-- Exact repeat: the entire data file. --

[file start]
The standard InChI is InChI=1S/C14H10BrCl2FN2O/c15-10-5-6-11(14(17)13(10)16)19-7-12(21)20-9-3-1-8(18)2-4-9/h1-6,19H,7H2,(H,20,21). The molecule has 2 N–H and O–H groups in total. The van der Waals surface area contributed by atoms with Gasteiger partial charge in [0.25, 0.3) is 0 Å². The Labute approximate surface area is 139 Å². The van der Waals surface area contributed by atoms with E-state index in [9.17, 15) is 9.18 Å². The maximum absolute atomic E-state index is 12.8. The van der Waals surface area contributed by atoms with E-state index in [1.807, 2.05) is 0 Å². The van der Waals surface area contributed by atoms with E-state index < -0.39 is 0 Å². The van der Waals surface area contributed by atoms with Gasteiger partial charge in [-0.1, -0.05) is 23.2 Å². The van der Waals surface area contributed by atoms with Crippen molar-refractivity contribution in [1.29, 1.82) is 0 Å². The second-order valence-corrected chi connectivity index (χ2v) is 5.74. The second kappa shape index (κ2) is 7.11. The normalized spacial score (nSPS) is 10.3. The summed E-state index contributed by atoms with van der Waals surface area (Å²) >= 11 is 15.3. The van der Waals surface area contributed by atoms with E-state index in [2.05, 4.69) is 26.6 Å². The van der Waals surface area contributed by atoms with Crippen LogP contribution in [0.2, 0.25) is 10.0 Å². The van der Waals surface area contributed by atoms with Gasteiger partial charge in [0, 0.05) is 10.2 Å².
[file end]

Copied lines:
The standard InChI is InChI=1S/C14H10BrCl2FN2O/c15-10-5-6-11(14(17)13(10)16)19-7-12(21)20-9-3-1-8(18)2-4-9/h1-6,19H,7H2,(H,20,21). The molecule has 2 N–H and O–H groups in total. The van der Waals surface area contributed by atoms with Gasteiger partial charge in [0.25, 0.3) is 0 Å². The Labute approximate surface area is 139 Å². The van der Waals surface area contributed by atoms with E-state index in [9.17, 15) is 9.18 Å². The maximum absolute atomic E-state index is 12.8. The van der Waals surface area contributed by atoms with E-state index in [1.807, 2.05) is 0 Å². The van der Waals surface area contributed by atoms with E-state index < -0.39 is 0 Å². The van der Waals surface area contributed by atoms with Gasteiger partial charge in [-0.1, -0.05) is 23.2 Å². The van der Waals surface area contributed by atoms with Crippen molar-refractivity contribution in [1.29, 1.82) is 0 Å². The second-order valence-corrected chi connectivity index (χ2v) is 5.74. The second kappa shape index (κ2) is 7.11. The normalized spacial score (nSPS) is 10.3. The summed E-state index contributed by atoms with van der Waals surface area (Å²) >= 11 is 15.3. The van der Waals surface area contributed by atoms with E-state index in [2.05, 4.69) is 26.6 Å². The van der Waals surface area contributed by atoms with Crippen LogP contribution in [0.2, 0.25) is 10.0 Å². The van der Waals surface area contributed by atoms with Gasteiger partial charge in [0, 0.05) is 10.2 Å².